Despite a slight overall weight gain, Toyota claims the 2013 RAV4 will hit 100 km/h in 8.9 seconds compared to 10.2 seconds for the outgoing four-cylinder model.

Like the old RAV4, the 2013 will be available in both front-wheel drive (FWD) and all-wheel drive (AWD) versions. Three drive modes will be available: Sport, Regular and Eco. In Sport mode, the engine will blip downshifts when decelerating and adjust the AWD system to split power 90 percent to the front wheels and 10 percent to the rear wheels. This up from the RAV4’s standard operating procedure of sending 100 percent of power to the front wheels until slip is detected. If slip is detected, up to 50 percent of the engine power can be sent to the rear wheels in all modes. There is also a ‘Lock’ mode that sets AWD power distribution to an even 50/50 split front to rear. Lock mode will only work at speeds up to 40 km/h.

On the road, power is adequate and all this vehicle really needs. It feels very similar in performance to our ex-long-term 2013 Subaru XV Crosstrek. The steering is light but not sloppy while the suspension is solid and feels planted. The ride is about average in harshness as I could feel large bumps make their way through the cabin, but smaller road imperfections were soaked up with ease. I know ‘car-like drive’ is an overused cliché, but I can think of no better way to describe the new RAV4.

First Drive: 2013 Toyota RAV4 toyota reviews first drives First Drive: 2013 Toyota RAV4 toyota reviews first drives First Drive: 2013 Toyota RAV4 toyota reviews first drives
2013 Toyota RAV4. Click image to enlarge

The engine is fairly quiet at operation, as is wind noise. Just like the exclusion of the third-row seats, Toyota has dumped the RAV4’s V6 option because of low uptake; Toyota was quick to point out that rest of the market was dumping V6 engines in compact crossovers for the same reason and if you really need a V6 engine in your crossover, there is, again, still the Toyota Highlander. But this doesn’t mean the RAV4 will be powered exclusively by the 2.5L for long. When asked about any future engine options, Toyota hinted there may be one on the horizon, but would only commit to saying “keep an eye on the Auto show circuit.” Don’t expect a turbocharged engine or diesels, though; think more along the lines of a Hybrid – the Camry Hybrid’s drivetrain makes perfect sense in this application. As much as I wish we could get the European 2.0L diesel engine in North America, we as North Americans don’t buy diesels en masse. Toyota states that a Hybrid makes more sense as they have proven hybrid technology and people actually buy them.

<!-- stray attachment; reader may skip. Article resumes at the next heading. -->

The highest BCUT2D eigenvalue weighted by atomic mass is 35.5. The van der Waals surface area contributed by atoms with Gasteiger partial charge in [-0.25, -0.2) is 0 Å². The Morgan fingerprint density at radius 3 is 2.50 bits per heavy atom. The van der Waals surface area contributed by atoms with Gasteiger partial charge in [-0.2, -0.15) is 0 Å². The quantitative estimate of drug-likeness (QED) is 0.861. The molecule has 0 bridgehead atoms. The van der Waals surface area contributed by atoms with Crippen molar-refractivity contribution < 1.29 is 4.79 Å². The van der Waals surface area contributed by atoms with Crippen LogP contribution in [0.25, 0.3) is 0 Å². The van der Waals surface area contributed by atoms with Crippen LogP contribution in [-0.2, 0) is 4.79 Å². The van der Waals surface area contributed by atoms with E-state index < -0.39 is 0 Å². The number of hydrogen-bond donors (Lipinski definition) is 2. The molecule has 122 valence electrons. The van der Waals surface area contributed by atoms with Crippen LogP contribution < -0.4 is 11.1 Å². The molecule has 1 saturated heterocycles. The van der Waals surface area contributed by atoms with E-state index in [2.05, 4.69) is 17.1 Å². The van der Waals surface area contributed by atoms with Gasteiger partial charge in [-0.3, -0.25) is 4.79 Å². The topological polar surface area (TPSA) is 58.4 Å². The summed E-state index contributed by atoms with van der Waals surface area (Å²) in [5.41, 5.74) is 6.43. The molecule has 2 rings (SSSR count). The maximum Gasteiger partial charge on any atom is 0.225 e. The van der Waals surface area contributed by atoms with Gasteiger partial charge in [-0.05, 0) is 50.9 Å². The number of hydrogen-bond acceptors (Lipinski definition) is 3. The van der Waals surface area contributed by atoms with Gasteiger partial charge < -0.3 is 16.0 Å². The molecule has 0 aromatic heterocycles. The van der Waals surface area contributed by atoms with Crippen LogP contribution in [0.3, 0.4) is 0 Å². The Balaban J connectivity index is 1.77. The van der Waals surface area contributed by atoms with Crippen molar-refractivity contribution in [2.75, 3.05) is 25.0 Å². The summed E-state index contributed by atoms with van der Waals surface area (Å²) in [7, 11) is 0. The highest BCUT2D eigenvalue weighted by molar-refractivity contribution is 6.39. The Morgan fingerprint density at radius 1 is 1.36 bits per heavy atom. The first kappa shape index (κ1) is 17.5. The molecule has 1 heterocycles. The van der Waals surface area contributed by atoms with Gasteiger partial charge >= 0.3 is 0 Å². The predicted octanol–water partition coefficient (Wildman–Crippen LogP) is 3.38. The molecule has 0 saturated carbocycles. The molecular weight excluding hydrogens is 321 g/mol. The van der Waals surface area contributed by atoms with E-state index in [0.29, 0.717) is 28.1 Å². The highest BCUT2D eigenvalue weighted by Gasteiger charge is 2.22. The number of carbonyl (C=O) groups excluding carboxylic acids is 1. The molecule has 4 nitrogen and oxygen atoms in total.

As mentioned at the beginning of this article, Toyota hopes the RAV4 will continue to be a strong seller. I have a feeling it will be. With two FWD models and three AWD models available, the RAV4 will appeal to a broad demographic of potential buyer. For a little added incentive, Toyota has actually lowered the price on base AWD models by $1,510. Add in a welcome dose of style inside and out and Toyota should be able to gain their conquest sales to move on up the compact crossover sales charts.

Pricing: 2013 Toyota RAV4
RAV4 FWD LE (Starting MSRP: $23,790)
RAV4 FWD XLE (Starting MSRP: $27,000)
RAV4 AWD LE (Starting MSRP: $25,990)
RAV4 AWD XLE (Starting MSRP: $29,200)
RAV4 AWD Limited (Starting MSRP: $31,700)




About Mike

Mike Schlee is the former Social Editor at Autos.ca and autoTRADER.ca. He began his professional automotive writing career in 2011 and has always had a passion for all things automotive, working in the industry since 2000.